in the celebration of sacred rites.

This Mass was afterwards printed, and dedicated
to the successor of Marcellus, Pope Paul the
Fourth, by whom Palestrina was appointed Maes-
tro di Cfcpella to the pontifical chapel.

The friends of choral music will doubtless be
curious, to have a faithful and minute account of a
composition, which had sufficient power to pre-
serve their favourite art from disgrace and excom-

Dr. Burney assures us, from an accurate score,
procured for him by Signor Santarelli, out of the
Sistine chapel, where if is still performed, that it is
the most simple of all Palestrina's works : no
canon, inverted fugue, or complicated measures,
having been attempted throughout the composition ;
the style is solemn — the harmony pure — and, by its

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facility, the performer and hearer are equally ex-
empted from trouble.

The rest of his Masses appeared in the following
order. — Book III. Roma per Valerium Doricum,
1570, in folio, Ven. 1599- Book IV. Venet. per
Ang. Gardanum, 1582, quarto. V. Roma, 1590.
VI. Ven. 1596. VII. 1594. VIII. and IX. Ven.
1599. X. and XL Ven. 160a And XII. with-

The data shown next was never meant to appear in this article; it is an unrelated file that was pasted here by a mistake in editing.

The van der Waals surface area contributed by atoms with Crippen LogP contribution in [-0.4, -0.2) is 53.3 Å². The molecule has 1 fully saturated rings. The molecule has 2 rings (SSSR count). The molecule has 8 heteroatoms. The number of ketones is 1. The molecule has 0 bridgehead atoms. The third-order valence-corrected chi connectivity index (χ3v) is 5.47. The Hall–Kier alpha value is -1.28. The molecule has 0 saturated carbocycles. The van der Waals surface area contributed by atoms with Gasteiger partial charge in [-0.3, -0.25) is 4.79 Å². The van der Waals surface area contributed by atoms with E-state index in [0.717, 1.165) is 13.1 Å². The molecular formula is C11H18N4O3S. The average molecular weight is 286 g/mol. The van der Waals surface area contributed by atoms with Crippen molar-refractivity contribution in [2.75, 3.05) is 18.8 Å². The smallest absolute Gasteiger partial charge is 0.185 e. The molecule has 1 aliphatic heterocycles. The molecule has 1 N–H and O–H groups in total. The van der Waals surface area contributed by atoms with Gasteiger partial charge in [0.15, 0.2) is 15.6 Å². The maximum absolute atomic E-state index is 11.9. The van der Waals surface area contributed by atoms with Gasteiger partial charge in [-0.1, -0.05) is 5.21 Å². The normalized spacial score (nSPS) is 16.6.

out date or name of the. printer. Besides this regu-
lar order of publication, these Masses were re-
printed in different forms and collections, during the
sixteenth and seventeenth centuries, in most of the
principal cities of Italy.

The next division of Palestrina's works consists
of Motets for five, six, seven, and eight voices, in
five books, printed at Rome and Venice, 1569, 1588,
1589, 1596, 1601.

Motets for four voices, Lib. I. Roma*, 1590.
II. Venet. 1604.

Two books of Offertorii, a 5, e a 6 voc.
Roma;, 1593.

Lamentation! a 4 voc. Roma?, 1588.

Hymns for 5 voices, Ven. i598.

Litanie, a 4 voc. Ven. 1600.

Magnificat, 8 tonum, Romae, 159L And

Madrigali Spirituali, two books, Rome and
Venice, 1594.


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To this list % are to be added, La Cantica di
Salomone, a 5 ; two other books of Magnificats*
a 4, 5, e6.voc. ; one of Lamentationi, a 5; and
another of secular madrigals. These have been
printed in miscellaneous publications, after die
author's death ; and there still remain in the Papal
chapel, unedited, another Mass, a 4, upon the
bexachord, ut, re, mi> fa, sol, la ; his Missa Deftmc-